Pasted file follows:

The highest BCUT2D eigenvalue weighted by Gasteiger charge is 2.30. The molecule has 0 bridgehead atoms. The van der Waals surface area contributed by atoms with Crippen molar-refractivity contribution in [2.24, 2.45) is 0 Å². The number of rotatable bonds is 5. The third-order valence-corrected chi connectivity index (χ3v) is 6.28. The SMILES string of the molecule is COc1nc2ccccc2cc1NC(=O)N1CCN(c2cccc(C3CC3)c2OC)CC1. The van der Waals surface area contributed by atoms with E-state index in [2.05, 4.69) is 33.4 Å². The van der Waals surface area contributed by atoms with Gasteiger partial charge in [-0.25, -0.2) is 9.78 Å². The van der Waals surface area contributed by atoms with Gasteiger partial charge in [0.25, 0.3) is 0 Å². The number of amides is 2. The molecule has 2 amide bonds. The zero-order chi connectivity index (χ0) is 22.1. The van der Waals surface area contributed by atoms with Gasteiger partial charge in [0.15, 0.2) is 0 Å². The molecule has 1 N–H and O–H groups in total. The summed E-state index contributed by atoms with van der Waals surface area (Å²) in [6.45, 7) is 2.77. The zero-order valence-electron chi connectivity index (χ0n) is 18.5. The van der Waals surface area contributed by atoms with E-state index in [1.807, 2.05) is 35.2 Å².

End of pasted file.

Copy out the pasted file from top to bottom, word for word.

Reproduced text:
The highest BCUT2D eigenvalue weighted by Gasteiger charge is 2.30. The molecule has 0 bridgehead atoms. The van der Waals surface area contributed by atoms with Crippen molar-refractivity contribution in [2.24, 2.45) is 0 Å². The number of rotatable bonds is 5. The third-order valence-corrected chi connectivity index (χ3v) is 6.28. The SMILES string of the molecule is COc1nc2ccccc2cc1NC(=O)N1CCN(c2cccc(C3CC3)c2OC)CC1. The van der Waals surface area contributed by atoms with E-state index in [2.05, 4.69) is 33.4 Å². The van der Waals surface area contributed by atoms with Gasteiger partial charge in [-0.25, -0.2) is 9.78 Å². The van der Waals surface area contributed by atoms with Gasteiger partial charge in [0.25, 0.3) is 0 Å². The number of amides is 2. The molecule has 2 amide bonds. The zero-order chi connectivity index (χ0) is 22.1. The van der Waals surface area contributed by atoms with Gasteiger partial charge in [0.15, 0.2) is 0 Å². The molecule has 1 N–H and O–H groups in total. The summed E-state index contributed by atoms with van der Waals surface area (Å²) in [6.45, 7) is 2.77. The zero-order valence-electron chi connectivity index (χ0n) is 18.5. The van der Waals surface area contributed by atoms with E-state index in [1.807, 2.05) is 35.2 Å².